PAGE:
A partial response to"Universalism: A Theology for the 21st Century," by Rev. Forrest Church
Earlier this month, a friend of mine from my church recommended that I read a semi-recent (late 2001) UU World article by Rev. Forrest Church called "Universalism: A Theology for the 21st Century." My friend told me that she "admire[s]" the article, and that she'd "love to know [my] thoughts!"
I had in fact read Church's article, though it was some years ago. And, as regular readers of this LiveJournal are aware, I am well acquainted with Forrest Church. In addition to several discussions I have participated in on various Internet forums, this LiveJournal contains my all-too-lengthy responses to two Church works: his 2003 General Assembly sermon, "Born Again Unitarian Universalism," and the best-selling "classic introduction to Unitarian Universalism" he co-authored with former UUA President John A. Buehrens, A Chosen Faith. (I mentioned those same responses, twice quoting Church directly, in the sermon I delivered in my church in July 2006).
I've read plenty more of Church's material, and I'd like to find time to respond to more of it. For one, I think this more recent UU World article (in which Church both (a) savages the controversial 2005 Danish caricatures of Muhammad as "hate speech" that was properly silenced and (b) declares anyone who "dismiss[es] the world's scriptures" to be "as much of the world's problem as they are its solution") deserves a thorough rebuttal. But time is not always on my side. In any case, the point is that I know Rev. Church's work all too well.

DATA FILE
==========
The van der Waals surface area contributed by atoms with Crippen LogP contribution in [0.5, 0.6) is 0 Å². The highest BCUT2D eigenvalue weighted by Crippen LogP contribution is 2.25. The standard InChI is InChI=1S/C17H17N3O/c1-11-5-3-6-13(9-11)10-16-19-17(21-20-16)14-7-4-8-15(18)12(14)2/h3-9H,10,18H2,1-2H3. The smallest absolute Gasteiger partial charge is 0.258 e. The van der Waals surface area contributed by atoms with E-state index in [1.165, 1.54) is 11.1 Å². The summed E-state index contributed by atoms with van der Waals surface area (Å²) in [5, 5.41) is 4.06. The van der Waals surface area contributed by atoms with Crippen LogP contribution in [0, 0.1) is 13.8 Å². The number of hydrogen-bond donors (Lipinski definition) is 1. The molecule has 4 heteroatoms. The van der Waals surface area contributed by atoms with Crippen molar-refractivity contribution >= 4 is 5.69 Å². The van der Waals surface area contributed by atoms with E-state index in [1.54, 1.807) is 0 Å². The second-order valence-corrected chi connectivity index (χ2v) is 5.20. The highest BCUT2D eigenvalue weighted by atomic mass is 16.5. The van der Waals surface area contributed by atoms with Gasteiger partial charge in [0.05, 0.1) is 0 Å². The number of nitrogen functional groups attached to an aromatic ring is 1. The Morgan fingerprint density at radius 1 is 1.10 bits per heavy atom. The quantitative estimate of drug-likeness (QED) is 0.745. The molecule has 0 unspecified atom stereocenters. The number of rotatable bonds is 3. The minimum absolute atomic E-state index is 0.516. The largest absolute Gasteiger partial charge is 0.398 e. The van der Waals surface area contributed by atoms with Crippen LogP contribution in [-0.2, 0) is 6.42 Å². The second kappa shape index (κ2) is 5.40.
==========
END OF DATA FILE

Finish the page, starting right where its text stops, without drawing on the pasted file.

In that light, I regret that I have to tell my friend that the 2001 article in question, "Universalism: A Theology for the 21st Century," is unfortunately just more of the same from Church. As usual, Church makes worthwhile points here and there--but, for me at least, they are entirely drowned out by the stunning number of nasty attacks, personal insults, and outright lies about nonbelievers that suffuse Church's article. Any notion I might entertain that Church's "theology for the 21st century" is amenable to me is buried under the overwhelming tone in his piece (as in so much of his work) of deep antipathy toward me and anyone who sees the world the way I do.
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